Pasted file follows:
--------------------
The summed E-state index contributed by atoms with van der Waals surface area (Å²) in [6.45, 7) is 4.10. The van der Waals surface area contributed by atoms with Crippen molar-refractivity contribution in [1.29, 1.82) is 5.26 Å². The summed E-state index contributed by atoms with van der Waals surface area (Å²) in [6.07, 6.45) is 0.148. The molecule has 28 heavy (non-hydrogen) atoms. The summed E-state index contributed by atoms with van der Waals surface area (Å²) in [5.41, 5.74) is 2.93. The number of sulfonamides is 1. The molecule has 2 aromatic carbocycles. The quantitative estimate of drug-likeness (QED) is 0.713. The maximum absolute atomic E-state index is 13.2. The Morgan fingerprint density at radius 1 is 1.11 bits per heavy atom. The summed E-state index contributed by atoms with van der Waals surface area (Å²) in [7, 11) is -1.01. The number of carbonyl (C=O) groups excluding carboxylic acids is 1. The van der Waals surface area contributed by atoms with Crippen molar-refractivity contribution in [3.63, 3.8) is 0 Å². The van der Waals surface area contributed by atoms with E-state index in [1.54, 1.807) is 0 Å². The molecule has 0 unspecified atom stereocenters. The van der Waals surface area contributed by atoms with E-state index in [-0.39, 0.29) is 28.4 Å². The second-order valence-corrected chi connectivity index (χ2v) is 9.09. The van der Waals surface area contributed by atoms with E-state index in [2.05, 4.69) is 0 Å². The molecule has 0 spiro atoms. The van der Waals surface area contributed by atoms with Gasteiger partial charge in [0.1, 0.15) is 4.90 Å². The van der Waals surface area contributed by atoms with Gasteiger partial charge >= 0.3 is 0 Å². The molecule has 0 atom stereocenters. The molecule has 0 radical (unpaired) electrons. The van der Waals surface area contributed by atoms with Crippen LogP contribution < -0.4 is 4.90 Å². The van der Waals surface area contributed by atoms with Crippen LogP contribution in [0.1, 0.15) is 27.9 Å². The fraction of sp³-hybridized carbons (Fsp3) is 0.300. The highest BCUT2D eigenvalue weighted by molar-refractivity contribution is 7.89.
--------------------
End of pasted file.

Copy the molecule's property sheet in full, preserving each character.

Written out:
The summed E-state index contributed by atoms with van der Waals surface area (Å²) in [6.45, 7) is 4.10. The van der Waals surface area contributed by atoms with Crippen molar-refractivity contribution in [1.29, 1.82) is 5.26 Å². The summed E-state index contributed by atoms with van der Waals surface area (Å²) in [6.07, 6.45) is 0.148. The molecule has 28 heavy (non-hydrogen) atoms. The summed E-state index contributed by atoms with van der Waals surface area (Å²) in [5.41, 5.74) is 2.93. The number of sulfonamides is 1. The molecule has 2 aromatic carbocycles. The quantitative estimate of drug-likeness (QED) is 0.713. The maximum absolute atomic E-state index is 13.2. The Morgan fingerprint density at radius 1 is 1.11 bits per heavy atom. The summed E-state index contributed by atoms with van der Waals surface area (Å²) in [7, 11) is -1.01. The number of carbonyl (C=O) groups excluding carboxylic acids is 1. The van der Waals surface area contributed by atoms with Crippen molar-refractivity contribution in [3.63, 3.8) is 0 Å². The van der Waals surface area contributed by atoms with E-state index in [1.54, 1.807) is 0 Å². The molecule has 0 unspecified atom stereocenters. The van der Waals surface area contributed by atoms with E-state index in [-0.39, 0.29) is 28.4 Å². The second-order valence-corrected chi connectivity index (χ2v) is 9.09. The van der Waals surface area contributed by atoms with E-state index in [2.05, 4.69) is 0 Å². The molecule has 0 spiro atoms. The van der Waals surface area contributed by atoms with Gasteiger partial charge in [0.1, 0.15) is 4.90 Å². The van der Waals surface area contributed by atoms with Gasteiger partial charge >= 0.3 is 0 Å². The molecule has 0 atom stereocenters. The molecule has 0 radical (unpaired) electrons. The van der Waals surface area contributed by atoms with Crippen LogP contribution < -0.4 is 4.90 Å². The van der Waals surface area contributed by atoms with Crippen LogP contribution in [0.1, 0.15) is 27.9 Å². The fraction of sp³-hybridized carbons (Fsp3) is 0.300. The highest BCUT2D eigenvalue weighted by molar-refractivity contribution is 7.89.